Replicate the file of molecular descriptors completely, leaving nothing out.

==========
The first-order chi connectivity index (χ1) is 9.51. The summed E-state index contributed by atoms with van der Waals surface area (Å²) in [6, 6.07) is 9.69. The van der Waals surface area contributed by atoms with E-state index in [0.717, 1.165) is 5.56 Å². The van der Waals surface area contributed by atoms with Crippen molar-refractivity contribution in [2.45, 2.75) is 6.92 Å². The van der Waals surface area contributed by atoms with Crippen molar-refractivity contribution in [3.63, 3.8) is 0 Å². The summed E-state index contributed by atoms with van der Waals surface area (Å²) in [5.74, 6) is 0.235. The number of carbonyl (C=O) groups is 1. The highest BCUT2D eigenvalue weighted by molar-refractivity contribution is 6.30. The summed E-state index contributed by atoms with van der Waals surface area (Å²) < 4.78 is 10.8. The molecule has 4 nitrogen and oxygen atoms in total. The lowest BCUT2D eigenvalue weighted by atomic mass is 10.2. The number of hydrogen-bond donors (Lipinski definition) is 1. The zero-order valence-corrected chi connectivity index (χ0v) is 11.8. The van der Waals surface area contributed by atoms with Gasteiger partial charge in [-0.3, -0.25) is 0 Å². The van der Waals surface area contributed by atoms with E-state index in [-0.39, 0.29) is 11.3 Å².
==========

The first-order chi connectivity index (χ1) is 9.51. The summed E-state index contributed by atoms with van der Waals surface area (Å²) in [6, 6.07) is 9.69. The van der Waals surface area contributed by atoms with E-state index in [0.717, 1.165) is 5.56 Å². The van der Waals surface area contributed by atoms with Crippen molar-refractivity contribution in [2.45, 2.75) is 6.92 Å². The van der Waals surface area contributed by atoms with Crippen molar-refractivity contribution in [3.63, 3.8) is 0 Å². The summed E-state index contributed by atoms with van der Waals surface area (Å²) in [5.74, 6) is 0.235. The number of carbonyl (C=O) groups is 1. The highest BCUT2D eigenvalue weighted by molar-refractivity contribution is 6.30. The summed E-state index contributed by atoms with van der Waals surface area (Å²) < 4.78 is 10.8. The molecule has 4 nitrogen and oxygen atoms in total. The lowest BCUT2D eigenvalue weighted by atomic mass is 10.2. The number of hydrogen-bond donors (Lipinski definition) is 1. The zero-order valence-corrected chi connectivity index (χ0v) is 11.8. The van der Waals surface area contributed by atoms with Gasteiger partial charge in [-0.3, -0.25) is 0 Å². The van der Waals surface area contributed by atoms with E-state index in [-0.39, 0.29) is 11.3 Å².